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Decoupling sensory from decisional choice biases in perceptual decision making

  1. Daniel Linares  Is a corresponding author
  2. David Aguilar-Lleyda
  3. Joan López-Moliner
  1. Institut d'Investigacions Biomediques August Pi i Sunyer (IDIBAPS), Spain
  2. Université Paris 1 Panthéon-Sorbonne, France
  3. Universitat de Barcelona, Spain
Research Article
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Cite this article as: eLife 2019;8:e43994 doi: 10.7554/eLife.43994

Abstract

The contribution of sensory and decisional processes to perceptual decision making is still unclear, even in simple perceptual tasks. When decision makers need to select an action from a set of balanced alternatives, any tendency to choose one alternative more often—choice bias—is consistent with a bias in the sensory evidence, but also with a preference to select that alternative independently of the sensory evidence. To decouple sensory from decisional biases, here we asked humans to perform a simple perceptual discrimination task with two symmetric alternatives under two different task instructions. The instructions varied the response mapping between perception and the category of the alternatives. We found that from 32 participants, 30 exhibited sensory biases and 15 decisional biases. The decisional biases were consistent with a criterion change in a simple signal detection theory model. Perceptual decision making, thus, even in simple scenarios, is affected by sensory and decisional choice biases.

Article and author information

Author details

  1. Daniel Linares

    Theoretical Neurobiology of Cortical Circuits, Institut d'Investigacions Biomediques August Pi i Sunyer (IDIBAPS), Barcelona, Spain
    For correspondence
    danilinares@gmail.com
    Competing interests
    The authors declare that no competing interests exist.
    ORCID icon "This ORCID iD identifies the author of this article:" 0000-0002-7473-4184
  2. David Aguilar-Lleyda

    Centre d'Économie de la Sorbonne, Université Paris 1 Panthéon-Sorbonne, Paris, France
    Competing interests
    The authors declare that no competing interests exist.
    ORCID icon "This ORCID iD identifies the author of this article:" 0000-0001-6963-4069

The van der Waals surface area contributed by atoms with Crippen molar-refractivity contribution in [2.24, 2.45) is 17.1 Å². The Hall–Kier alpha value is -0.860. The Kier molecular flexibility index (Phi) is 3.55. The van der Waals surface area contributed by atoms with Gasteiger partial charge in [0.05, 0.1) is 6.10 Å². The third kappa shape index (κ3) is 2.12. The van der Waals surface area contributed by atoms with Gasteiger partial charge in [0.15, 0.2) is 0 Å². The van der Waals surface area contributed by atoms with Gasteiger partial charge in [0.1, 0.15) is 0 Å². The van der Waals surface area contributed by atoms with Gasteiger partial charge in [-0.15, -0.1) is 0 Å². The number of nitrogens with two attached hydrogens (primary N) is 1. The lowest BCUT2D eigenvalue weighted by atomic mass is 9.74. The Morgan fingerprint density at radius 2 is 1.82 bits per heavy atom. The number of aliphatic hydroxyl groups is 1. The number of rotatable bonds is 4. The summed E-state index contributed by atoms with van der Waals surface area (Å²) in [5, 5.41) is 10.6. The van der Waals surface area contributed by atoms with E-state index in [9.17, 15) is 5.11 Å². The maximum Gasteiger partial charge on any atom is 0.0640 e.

3. Joan López-Moliner

    Department of Cognition, Development and Psychology of Education, Universitat de Barcelona, Barcelona, Spain
    Competing interests
    The authors declare that no competing interests exist.

Funding

Departament de Salut of the Generalitat de Catalunya (SLT002/16/00338)

  • Daniel Linares

Catalan Government (2017SGR-48)

  • Joan López-Moliner

Fudación Alicia Koplowitz

  • Daniel Linares

Project AEI/Feder, UE (PSI2017-83493R)

  • Joan López-Moliner

Departament de Salut of the Generalitat de Catalunya (SLT006/17/00362)

  • Daniel Linares

The funders had no role in study design, data collection and interpretation, or the decision to submit the work for publication.

Ethics

Human subjects: The study was approved by the ethical committee of the University of Barcelona (IRB00003099) and followed the requirements of the Helsinki convention. The participants, who did not know the hypothesis of the experiments, provided written consent to perform the experiments.

Reviewing Editor

  1. Maik C Stüttgen, University Medical Center Mainz, Germany

Publication history

  1. Received: November 28, 2018
  2. Accepted: March 23, 2019
  3. Accepted Manuscript published: March 27, 2019 (version 1)
  4. Version of Record published: April 11, 2019 (version 2)

Copyright

© 2019, Linares et al.

This article is distributed under the terms of the Creative Commons Attribution License permitting unrestricted use and redistribution provided that the original author and source are credited.

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